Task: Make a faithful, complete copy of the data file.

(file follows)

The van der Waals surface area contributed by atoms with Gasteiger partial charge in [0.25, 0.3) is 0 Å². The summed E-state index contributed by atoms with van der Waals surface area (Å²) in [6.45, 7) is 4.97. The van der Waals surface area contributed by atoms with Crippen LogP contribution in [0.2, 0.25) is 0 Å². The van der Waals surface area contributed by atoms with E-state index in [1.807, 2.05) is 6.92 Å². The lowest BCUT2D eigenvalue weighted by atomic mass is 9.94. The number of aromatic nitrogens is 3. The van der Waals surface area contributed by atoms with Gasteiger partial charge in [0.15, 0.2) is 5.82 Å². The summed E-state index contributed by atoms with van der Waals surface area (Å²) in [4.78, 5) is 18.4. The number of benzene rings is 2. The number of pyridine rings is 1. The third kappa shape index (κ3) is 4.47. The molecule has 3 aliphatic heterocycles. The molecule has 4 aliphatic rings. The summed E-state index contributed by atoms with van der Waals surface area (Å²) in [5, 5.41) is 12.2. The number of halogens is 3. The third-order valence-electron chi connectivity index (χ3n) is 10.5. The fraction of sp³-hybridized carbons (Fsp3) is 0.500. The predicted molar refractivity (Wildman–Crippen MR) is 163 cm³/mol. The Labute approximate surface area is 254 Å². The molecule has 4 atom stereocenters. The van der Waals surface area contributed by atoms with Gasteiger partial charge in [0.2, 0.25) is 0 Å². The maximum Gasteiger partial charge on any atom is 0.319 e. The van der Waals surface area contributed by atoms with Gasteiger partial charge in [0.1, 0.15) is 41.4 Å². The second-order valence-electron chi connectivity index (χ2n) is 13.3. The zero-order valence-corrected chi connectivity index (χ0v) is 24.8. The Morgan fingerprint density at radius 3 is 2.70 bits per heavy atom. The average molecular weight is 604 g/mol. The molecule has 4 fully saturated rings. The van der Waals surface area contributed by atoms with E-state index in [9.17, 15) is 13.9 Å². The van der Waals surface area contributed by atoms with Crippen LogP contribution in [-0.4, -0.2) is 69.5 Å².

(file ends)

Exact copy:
The van der Waals surface area contributed by atoms with Gasteiger partial charge in [0.25, 0.3) is 0 Å². The summed E-state index contributed by atoms with van der Waals surface area (Å²) in [6.45, 7) is 4.97. The van der Waals surface area contributed by atoms with Crippen LogP contribution in [0.2, 0.25) is 0 Å². The van der Waals surface area contributed by atoms with E-state index in [1.807, 2.05) is 6.92 Å². The lowest BCUT2D eigenvalue weighted by atomic mass is 9.94. The number of aromatic nitrogens is 3. The van der Waals surface area contributed by atoms with Gasteiger partial charge in [0.15, 0.2) is 5.82 Å². The summed E-state index contributed by atoms with van der Waals surface area (Å²) in [4.78, 5) is 18.4. The number of benzene rings is 2. The number of pyridine rings is 1. The third kappa shape index (κ3) is 4.47. The molecule has 3 aliphatic heterocycles. The molecule has 4 aliphatic rings. The summed E-state index contributed by atoms with van der Waals surface area (Å²) in [5, 5.41) is 12.2. The number of halogens is 3. The third-order valence-electron chi connectivity index (χ3n) is 10.5. The fraction of sp³-hybridized carbons (Fsp3) is 0.500. The predicted molar refractivity (Wildman–Crippen MR) is 163 cm³/mol. The Labute approximate surface area is 254 Å². The molecule has 4 atom stereocenters. The van der Waals surface area contributed by atoms with Gasteiger partial charge in [0.2, 0.25) is 0 Å². The maximum Gasteiger partial charge on any atom is 0.319 e. The van der Waals surface area contributed by atoms with Gasteiger partial charge in [0.1, 0.15) is 41.4 Å². The second-order valence-electron chi connectivity index (χ2n) is 13.3. The zero-order valence-corrected chi connectivity index (χ0v) is 24.8. The Morgan fingerprint density at radius 3 is 2.70 bits per heavy atom. The average molecular weight is 604 g/mol. The molecule has 4 fully saturated rings. The van der Waals surface area contributed by atoms with E-state index in [9.17, 15) is 13.9 Å². The van der Waals surface area contributed by atoms with Crippen LogP contribution in [-0.4, -0.2) is 69.5 Å².